Total Parenteral Nutrition

At Fairview Rehab and Nursing Home in Queens, NY, our highly skilled professionals are well-versed when it comes to providing total parenteral nutrition (TPN) to our adult and senior patients. TPN provides all the essential nutrients directly into the veins. It enables the body to maintain energy levels, remain hydrated and become stronger, helping the body to heal.

Sometimes, patients are unable to eat or should not digest a normal diet. One method to remedy this is known as total parenteral nutrition (TPN). Maybe the intestines are blocked, or the bowels require rest and no food passing through them. In other cases, the body may be damaged (through burns or fractures) or needs to be prepared for surgery or treatments. Whatever the case, it is necessary to ensure that patients still receive the all the nutrients they require. Intravenously feeding a patient is a way of giving them all they need.

    What is total parenteral nutrition?

    TPN is the administering of a nutritious fluid into the veins, bypassing the digestive system. The solution used is made up of all the nutrients required–protein, glucose, carbohydrates, vitamins, fat and minerals.

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    Nurse preparing medication for parenteral nutrition in a hospital, conceptual image

    Every patient’s needs are different, and the solution is customized for the individual. A full medical history is taken into consideration along with age. Any necessary tests will be carried out. All this ensures the TPN fluid prescribed will provide the most balanced formula possible for the patient.

    Care professionals try to minimize the period of time that TPN is used. However, in some cases, patients may be fed this way for many years.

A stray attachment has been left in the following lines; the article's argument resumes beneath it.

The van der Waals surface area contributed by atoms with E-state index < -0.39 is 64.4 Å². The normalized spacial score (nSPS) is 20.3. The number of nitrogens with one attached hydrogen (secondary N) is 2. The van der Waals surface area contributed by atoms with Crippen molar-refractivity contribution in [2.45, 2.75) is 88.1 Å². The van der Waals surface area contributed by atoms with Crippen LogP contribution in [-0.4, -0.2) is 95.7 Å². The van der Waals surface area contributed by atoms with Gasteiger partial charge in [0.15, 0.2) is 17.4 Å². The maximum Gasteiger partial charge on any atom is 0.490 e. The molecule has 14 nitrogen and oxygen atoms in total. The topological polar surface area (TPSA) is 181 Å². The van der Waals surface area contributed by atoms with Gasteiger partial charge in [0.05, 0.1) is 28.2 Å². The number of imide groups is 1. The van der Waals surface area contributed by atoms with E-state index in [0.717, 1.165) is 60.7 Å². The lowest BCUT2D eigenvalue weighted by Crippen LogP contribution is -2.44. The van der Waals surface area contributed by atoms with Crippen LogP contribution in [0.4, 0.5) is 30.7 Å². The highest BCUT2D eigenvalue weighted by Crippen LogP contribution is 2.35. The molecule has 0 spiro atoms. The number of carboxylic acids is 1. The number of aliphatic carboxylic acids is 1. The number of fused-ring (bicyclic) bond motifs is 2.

How total parenteral nutrition is administered?

    All the nutrients to be administered are contained in a bag which is attached to a catheter. The catheter is then inserted into the superior vena cava, a large vein which leads to the heart. This is done under sterile conditions. A chest x-ray may be taken to ensure the placement of the catheter is correct.

    Administration is made using an infusion pump. It takes between 10 and 12 hours and needs to be repeated five to seven times per week. They can be carried out in either a hospital or, for long-term treatment, at home.

    Whether in hospital or in the home, the patient’s condition will be regularly monitored. Your nurse, doctor and dietician will measure weight, blood cell count, levels of protein and liver function. Any changes required to the nutrient balance can then be made. The catheter will remain in place which reduces the risk of infection and other complications.

    What can total parenteral nutrition help with?

    Whenever a patient is unable to receive oral nutrition, TPN can help. Commonly, this method of feeding is used because the gastrointestinal tract does not function correctly. In adults, this can be as a result of Crohn’s disease, pancreatitis, bowel disease, or short bowel syndrome. Other patients who may benefit from TPN include burn victims, cancer patients or those with AIDS or sepsis.

    If a patient is malnourished and due to have major surgery, chemotherapy, or radiotherapy, TPN can help prepare the body.

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